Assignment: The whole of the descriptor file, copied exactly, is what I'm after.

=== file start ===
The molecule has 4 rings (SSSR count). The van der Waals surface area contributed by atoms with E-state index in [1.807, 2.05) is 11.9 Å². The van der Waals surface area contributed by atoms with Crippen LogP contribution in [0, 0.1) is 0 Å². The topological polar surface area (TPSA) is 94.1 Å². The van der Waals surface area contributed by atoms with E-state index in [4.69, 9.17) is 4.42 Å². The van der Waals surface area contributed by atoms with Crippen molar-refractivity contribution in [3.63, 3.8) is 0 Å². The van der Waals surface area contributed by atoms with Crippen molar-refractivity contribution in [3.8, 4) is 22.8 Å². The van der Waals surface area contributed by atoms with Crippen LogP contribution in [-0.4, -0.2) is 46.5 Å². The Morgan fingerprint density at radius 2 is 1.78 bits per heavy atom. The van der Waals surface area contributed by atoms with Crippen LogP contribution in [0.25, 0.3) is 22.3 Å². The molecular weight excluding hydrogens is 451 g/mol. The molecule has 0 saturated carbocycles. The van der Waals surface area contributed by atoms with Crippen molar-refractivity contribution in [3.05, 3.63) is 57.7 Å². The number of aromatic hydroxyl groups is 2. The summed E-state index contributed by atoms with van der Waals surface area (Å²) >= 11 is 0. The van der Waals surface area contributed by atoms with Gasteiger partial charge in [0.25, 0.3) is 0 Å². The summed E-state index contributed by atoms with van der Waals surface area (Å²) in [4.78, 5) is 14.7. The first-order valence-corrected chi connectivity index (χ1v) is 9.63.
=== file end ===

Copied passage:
The molecule has 4 rings (SSSR count). The van der Waals surface area contributed by atoms with E-state index in [1.807, 2.05) is 11.9 Å². The van der Waals surface area contributed by atoms with Crippen LogP contribution in [0, 0.1) is 0 Å². The topological polar surface area (TPSA) is 94.1 Å². The van der Waals surface area contributed by atoms with E-state index in [4.69, 9.17) is 4.42 Å². The van der Waals surface area contributed by atoms with Crippen molar-refractivity contribution in [3.63, 3.8) is 0 Å². The van der Waals surface area contributed by atoms with Crippen molar-refractivity contribution in [3.8, 4) is 22.8 Å². The van der Waals surface area contributed by atoms with Crippen LogP contribution in [-0.4, -0.2) is 46.5 Å². The Morgan fingerprint density at radius 2 is 1.78 bits per heavy atom. The van der Waals surface area contributed by atoms with Crippen LogP contribution in [0.25, 0.3) is 22.3 Å². The molecular weight excluding hydrogens is 451 g/mol. The molecule has 0 saturated carbocycles. The van der Waals surface area contributed by atoms with Crippen molar-refractivity contribution in [3.05, 3.63) is 57.7 Å². The number of aromatic hydroxyl groups is 2. The summed E-state index contributed by atoms with van der Waals surface area (Å²) >= 11 is 0. The van der Waals surface area contributed by atoms with Gasteiger partial charge in [0.25, 0.3) is 0 Å². The summed E-state index contributed by atoms with van der Waals surface area (Å²) in [4.78, 5) is 14.7. The first-order valence-corrected chi connectivity index (χ1v) is 9.63.